At least one detector 403 detects light reflected and/or transmitted by sample blood. The wavelength selection can be performed by either sequencing single wavelength light sources or by wavelength selective elements, such as using different filters for the different detectors or using a grating that directs the different wavelengths to the different detectors. The detector array converts the reflected light into electrical signals indicative of the degree of absorption light at each wavelength and transfers the converted signals to an absorption ratio analyzer such as a microprocessor. The analyzer processes the electrical signals and derives an absorption (e.g., a reflection and/or transmittance) ratio for at least two of the wavelengths. The analyzer then compares the calculated ratio with predetermined values to detect the concentration and/or presence of an analyte such as, but not limited to glucose, hematocrit levels and/or hemoglobin oxygenation levels in the patient blood sample. For example, changes in the ratios can be correlated with the specific near infrared (IR) absorption peak for glucose at about 1650 nm or 2000-2500 nm or around 10 micron, which varies with concentration of the blood analyte.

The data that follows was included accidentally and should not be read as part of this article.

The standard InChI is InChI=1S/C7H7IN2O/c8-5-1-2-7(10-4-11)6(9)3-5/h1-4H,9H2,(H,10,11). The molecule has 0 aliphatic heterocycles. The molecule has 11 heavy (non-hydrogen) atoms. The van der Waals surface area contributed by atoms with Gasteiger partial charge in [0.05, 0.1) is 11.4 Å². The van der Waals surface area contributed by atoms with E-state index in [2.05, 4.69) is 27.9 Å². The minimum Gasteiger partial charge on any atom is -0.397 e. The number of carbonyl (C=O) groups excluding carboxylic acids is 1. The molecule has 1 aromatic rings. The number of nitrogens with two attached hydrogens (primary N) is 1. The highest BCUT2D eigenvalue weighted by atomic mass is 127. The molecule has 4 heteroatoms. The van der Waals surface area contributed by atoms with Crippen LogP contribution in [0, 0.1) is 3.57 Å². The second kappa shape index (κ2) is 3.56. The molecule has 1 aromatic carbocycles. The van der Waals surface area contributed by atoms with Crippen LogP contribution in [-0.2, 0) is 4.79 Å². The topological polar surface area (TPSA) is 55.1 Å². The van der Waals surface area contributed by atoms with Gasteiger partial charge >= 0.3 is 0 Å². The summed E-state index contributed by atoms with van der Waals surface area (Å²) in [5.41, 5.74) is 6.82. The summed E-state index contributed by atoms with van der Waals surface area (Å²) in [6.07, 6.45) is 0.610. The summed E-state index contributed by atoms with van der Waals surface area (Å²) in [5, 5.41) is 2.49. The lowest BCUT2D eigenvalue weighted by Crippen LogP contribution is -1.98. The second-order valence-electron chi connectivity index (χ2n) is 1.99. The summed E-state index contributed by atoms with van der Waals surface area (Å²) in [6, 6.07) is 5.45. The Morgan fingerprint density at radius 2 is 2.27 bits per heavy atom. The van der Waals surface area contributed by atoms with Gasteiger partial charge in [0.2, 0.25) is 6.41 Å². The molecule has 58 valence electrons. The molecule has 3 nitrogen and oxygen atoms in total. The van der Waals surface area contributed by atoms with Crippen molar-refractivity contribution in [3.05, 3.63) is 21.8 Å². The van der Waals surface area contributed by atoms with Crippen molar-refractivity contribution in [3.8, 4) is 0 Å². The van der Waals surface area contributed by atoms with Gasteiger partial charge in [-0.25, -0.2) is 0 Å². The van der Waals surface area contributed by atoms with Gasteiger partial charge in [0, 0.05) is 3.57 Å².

In one embodiment, blood sensor 401 establishes the presence of blood in the tube and subsequently activates other components of the blood parameter testing apparatus, such as advancement of a glucose oxidase strip and measurement by the electronic meter, for further analysis of the blood sample. Blood sensor 401 also determines whether the blood available in the tube is undiluted and bubble-free in the fluid circuit.

As described above, the method of detecting whether undiluted blood has reached the proximity of the sensor and is ready for sampling is to illuminate the tubing in the proximity of the sensor. Based upon the transmitted and/or reflected signal, the device can establish whether the fluid in the specific segment is undiluted blood. Dead space is managed by actively sensing the arrival and departure of blood within the disposable sensor cassette.